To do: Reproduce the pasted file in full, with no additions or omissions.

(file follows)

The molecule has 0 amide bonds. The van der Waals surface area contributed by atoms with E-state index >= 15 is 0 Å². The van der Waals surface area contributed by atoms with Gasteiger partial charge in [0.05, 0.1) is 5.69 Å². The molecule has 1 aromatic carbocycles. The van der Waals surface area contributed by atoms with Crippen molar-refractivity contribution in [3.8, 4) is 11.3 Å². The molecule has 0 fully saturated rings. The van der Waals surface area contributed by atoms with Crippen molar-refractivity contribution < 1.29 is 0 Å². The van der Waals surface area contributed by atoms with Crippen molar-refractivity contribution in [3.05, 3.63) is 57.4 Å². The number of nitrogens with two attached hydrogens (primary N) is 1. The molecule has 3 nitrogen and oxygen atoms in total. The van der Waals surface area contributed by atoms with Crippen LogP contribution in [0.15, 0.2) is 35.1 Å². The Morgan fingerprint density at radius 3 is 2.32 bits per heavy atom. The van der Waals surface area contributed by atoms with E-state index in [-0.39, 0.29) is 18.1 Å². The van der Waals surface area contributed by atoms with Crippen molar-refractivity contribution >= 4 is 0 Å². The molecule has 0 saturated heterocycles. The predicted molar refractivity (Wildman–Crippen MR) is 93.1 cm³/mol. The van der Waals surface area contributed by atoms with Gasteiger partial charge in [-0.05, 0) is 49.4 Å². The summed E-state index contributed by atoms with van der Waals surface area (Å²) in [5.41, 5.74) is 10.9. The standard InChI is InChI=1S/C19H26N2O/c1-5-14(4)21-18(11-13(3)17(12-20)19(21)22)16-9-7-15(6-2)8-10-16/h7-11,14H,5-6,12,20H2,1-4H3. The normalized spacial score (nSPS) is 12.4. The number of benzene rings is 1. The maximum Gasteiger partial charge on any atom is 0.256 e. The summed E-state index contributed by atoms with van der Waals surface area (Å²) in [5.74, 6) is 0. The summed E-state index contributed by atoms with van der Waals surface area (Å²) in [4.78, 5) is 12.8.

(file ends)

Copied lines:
The molecule has 0 amide bonds. The van der Waals surface area contributed by atoms with E-state index >= 15 is 0 Å². The van der Waals surface area contributed by atoms with Gasteiger partial charge in [0.05, 0.1) is 5.69 Å². The molecule has 1 aromatic carbocycles. The van der Waals surface area contributed by atoms with Crippen molar-refractivity contribution in [3.8, 4) is 11.3 Å². The molecule has 0 fully saturated rings. The van der Waals surface area contributed by atoms with Crippen molar-refractivity contribution < 1.29 is 0 Å². The van der Waals surface area contributed by atoms with Crippen molar-refractivity contribution in [3.05, 3.63) is 57.4 Å². The number of nitrogens with two attached hydrogens (primary N) is 1. The molecule has 3 nitrogen and oxygen atoms in total. The van der Waals surface area contributed by atoms with Crippen LogP contribution in [0.15, 0.2) is 35.1 Å². The Morgan fingerprint density at radius 3 is 2.32 bits per heavy atom. The van der Waals surface area contributed by atoms with E-state index in [-0.39, 0.29) is 18.1 Å². The van der Waals surface area contributed by atoms with Crippen molar-refractivity contribution >= 4 is 0 Å². The molecule has 0 saturated heterocycles. The predicted molar refractivity (Wildman–Crippen MR) is 93.1 cm³/mol. The van der Waals surface area contributed by atoms with Gasteiger partial charge in [-0.05, 0) is 49.4 Å². The summed E-state index contributed by atoms with van der Waals surface area (Å²) in [5.41, 5.74) is 10.9. The standard InChI is InChI=1S/C19H26N2O/c1-5-14(4)21-18(11-13(3)17(12-20)19(21)22)16-9-7-15(6-2)8-10-16/h7-11,14H,5-6,12,20H2,1-4H3. The normalized spacial score (nSPS) is 12.4. The number of benzene rings is 1. The maximum Gasteiger partial charge on any atom is 0.256 e. The summed E-state index contributed by atoms with van der Waals surface area (Å²) in [5.74, 6) is 0. The summed E-state index contributed by atoms with van der Waals surface area (Å²) in [4.78, 5) is 12.8.